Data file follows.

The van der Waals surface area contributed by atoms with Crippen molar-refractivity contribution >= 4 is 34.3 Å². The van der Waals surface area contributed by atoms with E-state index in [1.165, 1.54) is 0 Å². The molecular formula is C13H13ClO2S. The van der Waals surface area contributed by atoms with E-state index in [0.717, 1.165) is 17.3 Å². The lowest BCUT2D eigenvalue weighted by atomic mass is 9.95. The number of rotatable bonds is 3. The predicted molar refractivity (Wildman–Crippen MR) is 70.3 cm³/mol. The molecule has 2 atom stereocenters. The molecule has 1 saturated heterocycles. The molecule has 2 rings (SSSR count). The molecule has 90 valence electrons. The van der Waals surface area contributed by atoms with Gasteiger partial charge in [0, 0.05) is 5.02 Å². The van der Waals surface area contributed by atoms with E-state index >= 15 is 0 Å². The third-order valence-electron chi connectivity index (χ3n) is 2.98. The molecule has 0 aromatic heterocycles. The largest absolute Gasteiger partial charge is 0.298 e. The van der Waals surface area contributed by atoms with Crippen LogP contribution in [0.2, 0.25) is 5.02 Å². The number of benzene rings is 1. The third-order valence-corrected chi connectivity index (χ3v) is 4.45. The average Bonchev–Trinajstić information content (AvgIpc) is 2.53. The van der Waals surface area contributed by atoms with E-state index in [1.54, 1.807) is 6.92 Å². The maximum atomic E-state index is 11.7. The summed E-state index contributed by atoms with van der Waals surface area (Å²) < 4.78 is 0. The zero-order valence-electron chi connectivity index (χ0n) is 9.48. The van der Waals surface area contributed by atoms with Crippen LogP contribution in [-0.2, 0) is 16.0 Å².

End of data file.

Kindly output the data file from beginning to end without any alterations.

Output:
The van der Waals surface area contributed by atoms with Crippen molar-refractivity contribution >= 4 is 34.3 Å². The van der Waals surface area contributed by atoms with E-state index in [1.165, 1.54) is 0 Å². The molecular formula is C13H13ClO2S. The van der Waals surface area contributed by atoms with E-state index in [0.717, 1.165) is 17.3 Å². The lowest BCUT2D eigenvalue weighted by atomic mass is 9.95. The number of rotatable bonds is 3. The predicted molar refractivity (Wildman–Crippen MR) is 70.3 cm³/mol. The molecule has 2 atom stereocenters. The molecule has 1 saturated heterocycles. The molecule has 2 rings (SSSR count). The molecule has 90 valence electrons. The van der Waals surface area contributed by atoms with Gasteiger partial charge in [0, 0.05) is 5.02 Å². The van der Waals surface area contributed by atoms with E-state index >= 15 is 0 Å². The third-order valence-electron chi connectivity index (χ3n) is 2.98. The molecule has 0 aromatic heterocycles. The largest absolute Gasteiger partial charge is 0.298 e. The van der Waals surface area contributed by atoms with Crippen LogP contribution in [0.2, 0.25) is 5.02 Å². The number of benzene rings is 1. The third-order valence-corrected chi connectivity index (χ3v) is 4.45. The average Bonchev–Trinajstić information content (AvgIpc) is 2.53. The van der Waals surface area contributed by atoms with E-state index in [1.54, 1.807) is 6.92 Å². The maximum atomic E-state index is 11.7. The summed E-state index contributed by atoms with van der Waals surface area (Å²) < 4.78 is 0. The zero-order valence-electron chi connectivity index (χ0n) is 9.48. The van der Waals surface area contributed by atoms with Crippen LogP contribution in [-0.2, 0) is 16.0 Å².